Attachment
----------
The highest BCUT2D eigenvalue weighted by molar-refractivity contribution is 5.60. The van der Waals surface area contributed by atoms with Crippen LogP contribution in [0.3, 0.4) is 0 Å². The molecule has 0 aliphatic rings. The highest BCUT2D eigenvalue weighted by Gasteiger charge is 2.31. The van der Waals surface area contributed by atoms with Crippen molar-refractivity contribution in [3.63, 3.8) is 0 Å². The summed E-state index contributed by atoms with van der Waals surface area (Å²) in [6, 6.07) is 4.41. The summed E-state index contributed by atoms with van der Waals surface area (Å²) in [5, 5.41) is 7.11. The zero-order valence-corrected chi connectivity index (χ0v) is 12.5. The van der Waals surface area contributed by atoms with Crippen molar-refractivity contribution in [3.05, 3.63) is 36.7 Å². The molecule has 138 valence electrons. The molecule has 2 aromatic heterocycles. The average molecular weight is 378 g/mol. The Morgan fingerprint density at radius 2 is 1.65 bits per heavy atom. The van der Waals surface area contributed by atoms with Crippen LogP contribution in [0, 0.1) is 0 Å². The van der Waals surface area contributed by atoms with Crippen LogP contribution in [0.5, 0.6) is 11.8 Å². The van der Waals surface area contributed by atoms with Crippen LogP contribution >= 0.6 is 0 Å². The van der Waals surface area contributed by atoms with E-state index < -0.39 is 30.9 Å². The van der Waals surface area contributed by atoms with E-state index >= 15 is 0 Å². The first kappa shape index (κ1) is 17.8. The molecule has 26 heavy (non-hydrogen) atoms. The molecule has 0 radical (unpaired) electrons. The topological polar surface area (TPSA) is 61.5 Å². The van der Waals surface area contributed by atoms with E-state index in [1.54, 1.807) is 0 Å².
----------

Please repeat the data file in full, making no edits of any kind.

The highest BCUT2D eigenvalue weighted by molar-refractivity contribution is 5.60. The van der Waals surface area contributed by atoms with Crippen LogP contribution in [0.3, 0.4) is 0 Å². The molecule has 0 aliphatic rings. The highest BCUT2D eigenvalue weighted by Gasteiger charge is 2.31. The van der Waals surface area contributed by atoms with Crippen molar-refractivity contribution in [3.63, 3.8) is 0 Å². The summed E-state index contributed by atoms with van der Waals surface area (Å²) in [6, 6.07) is 4.41. The summed E-state index contributed by atoms with van der Waals surface area (Å²) in [5, 5.41) is 7.11. The zero-order valence-corrected chi connectivity index (χ0v) is 12.5. The van der Waals surface area contributed by atoms with Crippen molar-refractivity contribution in [3.05, 3.63) is 36.7 Å². The molecule has 138 valence electrons. The molecule has 2 aromatic heterocycles. The average molecular weight is 378 g/mol. The Morgan fingerprint density at radius 2 is 1.65 bits per heavy atom. The van der Waals surface area contributed by atoms with Crippen LogP contribution in [0, 0.1) is 0 Å². The van der Waals surface area contributed by atoms with Crippen LogP contribution in [0.5, 0.6) is 11.8 Å². The van der Waals surface area contributed by atoms with Crippen LogP contribution >= 0.6 is 0 Å². The van der Waals surface area contributed by atoms with E-state index < -0.39 is 30.9 Å². The van der Waals surface area contributed by atoms with E-state index >= 15 is 0 Å². The first kappa shape index (κ1) is 17.8. The molecule has 26 heavy (non-hydrogen) atoms. The molecule has 0 radical (unpaired) electrons. The topological polar surface area (TPSA) is 61.5 Å². The van der Waals surface area contributed by atoms with E-state index in [1.54, 1.807) is 0 Å².